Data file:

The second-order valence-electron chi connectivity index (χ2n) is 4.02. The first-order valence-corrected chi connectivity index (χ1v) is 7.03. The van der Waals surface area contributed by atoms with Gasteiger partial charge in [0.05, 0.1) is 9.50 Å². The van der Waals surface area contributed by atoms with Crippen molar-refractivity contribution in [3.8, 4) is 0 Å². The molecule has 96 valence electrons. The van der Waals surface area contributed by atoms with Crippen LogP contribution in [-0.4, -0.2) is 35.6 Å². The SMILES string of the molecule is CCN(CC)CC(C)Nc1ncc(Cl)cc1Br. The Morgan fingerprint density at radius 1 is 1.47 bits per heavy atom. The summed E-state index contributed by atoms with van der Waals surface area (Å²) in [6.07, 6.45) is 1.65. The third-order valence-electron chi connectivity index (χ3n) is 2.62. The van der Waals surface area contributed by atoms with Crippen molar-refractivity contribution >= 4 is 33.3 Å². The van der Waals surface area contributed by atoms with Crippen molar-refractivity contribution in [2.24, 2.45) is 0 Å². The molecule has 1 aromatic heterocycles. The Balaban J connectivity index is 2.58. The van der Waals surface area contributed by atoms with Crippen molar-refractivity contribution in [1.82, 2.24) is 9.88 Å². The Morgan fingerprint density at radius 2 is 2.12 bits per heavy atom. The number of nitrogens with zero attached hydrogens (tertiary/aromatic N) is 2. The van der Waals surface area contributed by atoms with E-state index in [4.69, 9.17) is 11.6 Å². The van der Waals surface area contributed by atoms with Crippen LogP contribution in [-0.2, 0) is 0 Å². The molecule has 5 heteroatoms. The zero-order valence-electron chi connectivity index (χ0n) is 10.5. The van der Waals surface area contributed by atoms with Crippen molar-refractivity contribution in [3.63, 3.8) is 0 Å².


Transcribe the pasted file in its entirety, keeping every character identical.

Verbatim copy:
The second-order valence-electron chi connectivity index (χ2n) is 4.02. The first-order valence-corrected chi connectivity index (χ1v) is 7.03. The van der Waals surface area contributed by atoms with Gasteiger partial charge in [0.05, 0.1) is 9.50 Å². The van der Waals surface area contributed by atoms with Crippen molar-refractivity contribution in [3.8, 4) is 0 Å². The molecule has 96 valence electrons. The van der Waals surface area contributed by atoms with Crippen LogP contribution in [-0.4, -0.2) is 35.6 Å². The SMILES string of the molecule is CCN(CC)CC(C)Nc1ncc(Cl)cc1Br. The Morgan fingerprint density at radius 1 is 1.47 bits per heavy atom. The summed E-state index contributed by atoms with van der Waals surface area (Å²) in [6.07, 6.45) is 1.65. The third-order valence-electron chi connectivity index (χ3n) is 2.62. The van der Waals surface area contributed by atoms with Crippen molar-refractivity contribution >= 4 is 33.3 Å². The van der Waals surface area contributed by atoms with Crippen molar-refractivity contribution in [2.24, 2.45) is 0 Å². The molecule has 1 aromatic heterocycles. The Balaban J connectivity index is 2.58. The van der Waals surface area contributed by atoms with Crippen molar-refractivity contribution in [1.82, 2.24) is 9.88 Å². The Morgan fingerprint density at radius 2 is 2.12 bits per heavy atom. The number of nitrogens with zero attached hydrogens (tertiary/aromatic N) is 2. The van der Waals surface area contributed by atoms with E-state index in [4.69, 9.17) is 11.6 Å². The van der Waals surface area contributed by atoms with Crippen LogP contribution in [-0.2, 0) is 0 Å². The molecule has 5 heteroatoms. The zero-order valence-electron chi connectivity index (χ0n) is 10.5. The van der Waals surface area contributed by atoms with Crippen molar-refractivity contribution in [3.63, 3.8) is 0 Å².